"Executive Management Employees," (2) "Senior Management
Employees," and (3) "All Other Eligible Employees." The
amounts of required contributions, as stated in the Board
resolution, remained the same, $30,000, 15% of annual
compensation, and 7% of annual compensation. The classifications
were neither defined nor limited anywhere in the Plan documents.
On November 6, 1998, Brockett was given the option of resigning
in exchange for a severance package. The severance package
included a provision that plaintiff's participation in the Plan
would continue through 1998. He accepted the option. His benefits for Plan years 1993-97 were thereafter calculated
using the 7% employer contribution rate for participants
classified in the "All Other Eligible Employees" category, and
his account was credited with no employer contributions for Plan
year 1998, in accordance with Plan provisions stating that the
same are not required in the Plan year in which a participant
By letters dated July 13, 1999, and August 11, 1999, Brockett
informed John Lauchert ("Lauchert")*fn2 who was
responsible for responding to benefit claims under the Plan of
his belief that his contributions were calculated incorrectly at
7% of his annual compensation, and that he was entitled to
additional benefits. Brockett expressed his belief that, as
President of EIC, he was entitled to classification in the
"Executive Management Employees" category, which as noted would
have entitled him to annual employer contributions of $30,000. He
also noted that the severance package promised his continued
participation in the Plan, such that he was entitled to
contributions for Plan year 1998 as well.
By letter dated September 9, 1999, Lauchert denied Brockett's
request for additional contributions. To interpret "Executive
Management Employees," since the phrase was not defined in the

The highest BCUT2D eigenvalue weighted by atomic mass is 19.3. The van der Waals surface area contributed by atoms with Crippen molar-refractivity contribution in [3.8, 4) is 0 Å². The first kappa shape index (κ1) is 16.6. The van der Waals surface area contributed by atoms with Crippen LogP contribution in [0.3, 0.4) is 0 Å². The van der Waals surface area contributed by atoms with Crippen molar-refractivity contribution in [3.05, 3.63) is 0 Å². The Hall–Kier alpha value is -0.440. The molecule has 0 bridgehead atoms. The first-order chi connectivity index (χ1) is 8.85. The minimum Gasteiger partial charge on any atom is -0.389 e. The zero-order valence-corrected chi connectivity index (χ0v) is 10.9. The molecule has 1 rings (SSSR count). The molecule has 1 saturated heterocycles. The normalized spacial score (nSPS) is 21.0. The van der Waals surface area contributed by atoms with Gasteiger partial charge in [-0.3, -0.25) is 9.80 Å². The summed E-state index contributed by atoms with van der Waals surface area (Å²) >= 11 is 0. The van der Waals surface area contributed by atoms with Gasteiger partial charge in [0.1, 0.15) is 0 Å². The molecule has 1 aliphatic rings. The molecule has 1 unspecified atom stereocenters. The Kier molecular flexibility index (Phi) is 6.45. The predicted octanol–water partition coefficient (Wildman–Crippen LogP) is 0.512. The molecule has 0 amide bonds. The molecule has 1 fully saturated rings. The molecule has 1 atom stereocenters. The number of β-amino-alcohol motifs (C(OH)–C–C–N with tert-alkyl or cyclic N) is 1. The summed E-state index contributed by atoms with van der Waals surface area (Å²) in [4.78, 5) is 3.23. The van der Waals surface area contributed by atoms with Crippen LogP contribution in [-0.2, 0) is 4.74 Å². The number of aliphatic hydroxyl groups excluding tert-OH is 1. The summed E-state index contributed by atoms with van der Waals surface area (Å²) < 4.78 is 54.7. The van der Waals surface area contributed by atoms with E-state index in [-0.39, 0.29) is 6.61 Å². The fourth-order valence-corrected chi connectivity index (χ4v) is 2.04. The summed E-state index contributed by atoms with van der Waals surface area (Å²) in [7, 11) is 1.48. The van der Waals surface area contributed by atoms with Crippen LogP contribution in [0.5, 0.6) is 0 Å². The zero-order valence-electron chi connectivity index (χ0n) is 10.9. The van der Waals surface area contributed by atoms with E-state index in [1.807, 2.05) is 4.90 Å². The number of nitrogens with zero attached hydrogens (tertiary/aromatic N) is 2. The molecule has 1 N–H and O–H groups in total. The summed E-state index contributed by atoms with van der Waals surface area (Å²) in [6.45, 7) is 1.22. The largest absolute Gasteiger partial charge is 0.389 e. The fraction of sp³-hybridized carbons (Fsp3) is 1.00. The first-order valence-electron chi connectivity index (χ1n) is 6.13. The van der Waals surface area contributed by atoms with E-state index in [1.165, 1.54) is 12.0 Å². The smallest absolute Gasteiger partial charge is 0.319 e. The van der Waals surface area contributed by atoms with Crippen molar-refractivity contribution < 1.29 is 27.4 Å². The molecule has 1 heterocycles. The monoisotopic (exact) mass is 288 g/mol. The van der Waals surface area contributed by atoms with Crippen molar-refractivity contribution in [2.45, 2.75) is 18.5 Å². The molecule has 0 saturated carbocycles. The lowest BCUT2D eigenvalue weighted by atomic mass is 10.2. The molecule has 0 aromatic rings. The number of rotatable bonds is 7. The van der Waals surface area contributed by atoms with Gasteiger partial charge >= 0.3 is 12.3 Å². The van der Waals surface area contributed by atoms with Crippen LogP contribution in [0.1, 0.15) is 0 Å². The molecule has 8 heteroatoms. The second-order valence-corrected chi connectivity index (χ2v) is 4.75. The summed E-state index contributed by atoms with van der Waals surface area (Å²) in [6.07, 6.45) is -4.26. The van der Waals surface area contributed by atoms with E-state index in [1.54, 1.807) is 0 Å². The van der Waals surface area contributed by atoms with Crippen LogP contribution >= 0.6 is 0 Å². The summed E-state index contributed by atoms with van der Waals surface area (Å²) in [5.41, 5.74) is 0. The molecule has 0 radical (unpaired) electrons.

Plan, Lauchert relied on the minutes of the September 1993 Board
meeting. He noted that the Board was obviously aware of
Brockett's position since it had appointed him to the same just
before adopting the three classifications. He concluded that,
since the Board had not specifically named him as a Class A or
Class B member, it was proper to calculate his employer
contribution rate at 7% for Plan years 1993-97. He also indicated
that, because Plan documents provide that no employer
contributions are required for the Plan year in which employment ceases, Brockett was
entitled to no contributions for Plan year 1998.
Further correspondence between Brockett or his attorneys and
Lauchert ensued, with neither side materially changing positions.
On June 19, 2000, Brockett filed this suit, alleging, inter
alia, he should have been classified as an "Executive
Management Employee" and, therefore, was entitled to an employer
contribution of $30,000 per year from 1993 through 1998. He
calculated that the shortfall to his Plan account i.e., the
difference between the 7% yearly contribution he received and the
$30,000 contribution he should have received was $131,650.37,
exclusive of interest thereon.
On August 31, 2003, Brockett filed a motion for partial summary
judgment. On September 4, 2001, defendants filed a motion for
summary judgment. Oral argument ...